I Wanna be Literated #218

I Wanna be Literated #218

Sunday, 26 April 2020

Who Owns the Future
by Jaron Lanier

I hate books that give away the ending in the title. I hate it more when they tell you there’s an ending then don’t show it to you. The problem with titles like “Who Owns the Future” is that it makes your book sound like a self-help book. Like “The Secret.” I understand that Jaron Lanier is supposed to sell books and maybe his publisher pushed for this title, but if he were so smart, he should know that a title like “Who Owns the Future” makes him sound like Tony Robbins. Even worse, after finishing the book I’m not quite sure who Lanier is suggesting “owns the future.”

I had no idea who Lanier was before reading this book. Turns out he’s a tech guru of sorts, has been involved in many startups which were acquired by giants like Google and Apple, and has been in meetings with giants like Jeff Bezos, etc. I’m sure he’s been in Silicon Valley and I missed him. What “Who Owns the Future” reads like is a collection of thoughts and ideas Lanier has on where tech is going, how online companies are stealing more jobs than they’re creating, and how someone should be paid for their work whenever it gets repackaged and repurposed into big data that then gets used by huge companies like Amazon and Facebook to sell to other companies. Lanier talks a lot about “Siren Servers” which I’m not sure I totally understand. I think they’re (he?) called (calls them?) that because they’re too big and enticing to turn down. The “Siren Server” collects personal information from a user who is using a “free” app or website in order to generate patterns that can be used to sell them something. At least, that’s what I think he’s talking about. Lanier argues that it’s the risk we’re all taking when our means and incomes are so low that we’re depending on “free” stuff just to get by or to be part of a community. It’s become more evident now than ever that websites like Facebook can have effects on big important things like elections, and we’re giving it that power by agreeing to play by its rules as long as it lets us stay connected to friends. This is the main idea that runs through this book, peppered with some interesting and some less so personal anecdotes and ramblings by Lanier. It can be confusing sometimes to follow him, but the times you can, it’s a lot of food for thoughts.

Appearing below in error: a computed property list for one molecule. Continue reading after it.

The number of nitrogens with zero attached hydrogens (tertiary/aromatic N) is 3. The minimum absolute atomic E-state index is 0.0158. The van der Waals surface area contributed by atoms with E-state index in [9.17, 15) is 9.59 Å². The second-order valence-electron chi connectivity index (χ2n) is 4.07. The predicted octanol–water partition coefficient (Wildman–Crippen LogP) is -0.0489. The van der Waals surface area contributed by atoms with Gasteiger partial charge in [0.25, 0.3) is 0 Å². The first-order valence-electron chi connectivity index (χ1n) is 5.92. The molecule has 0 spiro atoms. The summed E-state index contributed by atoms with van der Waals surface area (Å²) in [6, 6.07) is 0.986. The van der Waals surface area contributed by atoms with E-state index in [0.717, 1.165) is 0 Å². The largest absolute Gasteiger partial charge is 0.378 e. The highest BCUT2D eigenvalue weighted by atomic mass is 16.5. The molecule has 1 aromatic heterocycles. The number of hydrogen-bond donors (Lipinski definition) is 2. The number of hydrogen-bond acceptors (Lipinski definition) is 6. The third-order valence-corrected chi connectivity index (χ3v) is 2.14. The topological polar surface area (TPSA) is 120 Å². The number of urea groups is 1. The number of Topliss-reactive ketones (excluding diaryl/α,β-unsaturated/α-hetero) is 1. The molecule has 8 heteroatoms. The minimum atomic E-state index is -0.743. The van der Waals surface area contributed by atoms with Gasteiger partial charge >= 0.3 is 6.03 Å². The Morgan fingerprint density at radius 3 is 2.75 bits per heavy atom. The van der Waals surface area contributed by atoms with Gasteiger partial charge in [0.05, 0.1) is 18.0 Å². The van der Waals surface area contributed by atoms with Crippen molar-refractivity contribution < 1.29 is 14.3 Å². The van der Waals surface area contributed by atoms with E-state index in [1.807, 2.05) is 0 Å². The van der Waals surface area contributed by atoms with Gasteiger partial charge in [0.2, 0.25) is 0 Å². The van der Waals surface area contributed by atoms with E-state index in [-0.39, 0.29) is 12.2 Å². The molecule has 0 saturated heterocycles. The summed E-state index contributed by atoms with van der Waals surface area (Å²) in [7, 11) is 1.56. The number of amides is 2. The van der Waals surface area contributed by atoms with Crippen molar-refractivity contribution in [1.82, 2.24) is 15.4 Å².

But who does he think owns the future? Companies that use Siren Servers? Is he asking a rhetorical question? Not sure. Lanier presents himself a little arrogantly as a person who is way ahead of the reader and has all the answers. He understands that this has all to do with income inequality and a wealth gap, but he doesn’t really know how to solve it. He states over and over how he’s not a communist, but he’s also no fan of uncontrolled capitalism. So he advocates for some sort of “toned down” capitalism, maybe not understanding that for capitalism to exist there needs to be an exploited class. Maybe he’s arguing that we can make the poor richer and the wealthy poorer but still keep them poor and rich. Lanier strongly believes in the mighty CEO who is capable of benevolent actions, but doesn’t understand that their actions come with strings attached (like buying newspapers and keeping them in business even though their reporting is now clearly going to be biased). He strongly believes in the market but doesn’t understand that sometimes the market is incompatible with human dignity and wellbeing. Whatever the solution may be, he doesn’t want it to get in the way of whatever Silicon Valley is doing. Who Owns the Future has some very cool ideas and should be read for them, but when it comes to putting it all together and offering convincing solutions, it falls a bit short. Lanier understands some things at a very high level, but seems to have missed the basics.

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